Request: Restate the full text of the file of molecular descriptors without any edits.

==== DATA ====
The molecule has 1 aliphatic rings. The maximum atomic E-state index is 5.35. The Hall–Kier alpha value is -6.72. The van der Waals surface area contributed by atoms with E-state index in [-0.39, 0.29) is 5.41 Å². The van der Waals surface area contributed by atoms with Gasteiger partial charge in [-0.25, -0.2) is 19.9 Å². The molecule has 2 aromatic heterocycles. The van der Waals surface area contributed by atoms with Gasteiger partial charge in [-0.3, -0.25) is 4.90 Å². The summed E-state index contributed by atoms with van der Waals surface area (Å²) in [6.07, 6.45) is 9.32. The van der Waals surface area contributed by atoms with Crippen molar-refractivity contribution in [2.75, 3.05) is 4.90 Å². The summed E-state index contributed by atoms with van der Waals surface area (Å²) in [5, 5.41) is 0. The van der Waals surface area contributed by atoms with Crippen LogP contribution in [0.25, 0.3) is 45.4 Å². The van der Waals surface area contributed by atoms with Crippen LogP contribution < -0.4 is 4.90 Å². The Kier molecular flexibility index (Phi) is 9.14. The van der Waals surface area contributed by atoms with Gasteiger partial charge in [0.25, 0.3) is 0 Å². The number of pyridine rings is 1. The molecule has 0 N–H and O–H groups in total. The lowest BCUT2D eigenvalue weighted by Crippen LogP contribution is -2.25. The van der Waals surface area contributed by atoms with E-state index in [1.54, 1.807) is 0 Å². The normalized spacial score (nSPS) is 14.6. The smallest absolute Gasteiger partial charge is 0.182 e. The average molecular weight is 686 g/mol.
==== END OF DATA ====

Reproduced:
The molecule has 1 aliphatic rings. The maximum atomic E-state index is 5.35. The Hall–Kier alpha value is -6.72. The van der Waals surface area contributed by atoms with E-state index in [-0.39, 0.29) is 5.41 Å². The van der Waals surface area contributed by atoms with Gasteiger partial charge in [-0.25, -0.2) is 19.9 Å². The molecule has 2 aromatic heterocycles. The van der Waals surface area contributed by atoms with Gasteiger partial charge in [-0.3, -0.25) is 4.90 Å². The summed E-state index contributed by atoms with van der Waals surface area (Å²) in [6.07, 6.45) is 9.32. The van der Waals surface area contributed by atoms with Crippen molar-refractivity contribution in [2.75, 3.05) is 4.90 Å². The summed E-state index contributed by atoms with van der Waals surface area (Å²) in [5, 5.41) is 0. The van der Waals surface area contributed by atoms with Crippen LogP contribution in [0.25, 0.3) is 45.4 Å². The van der Waals surface area contributed by atoms with Crippen LogP contribution < -0.4 is 4.90 Å². The Kier molecular flexibility index (Phi) is 9.14. The van der Waals surface area contributed by atoms with Gasteiger partial charge in [0.25, 0.3) is 0 Å². The number of pyridine rings is 1. The molecule has 0 N–H and O–H groups in total. The lowest BCUT2D eigenvalue weighted by Crippen LogP contribution is -2.25. The van der Waals surface area contributed by atoms with E-state index in [1.54, 1.807) is 0 Å². The normalized spacial score (nSPS) is 14.6. The smallest absolute Gasteiger partial charge is 0.182 e. The average molecular weight is 686 g/mol.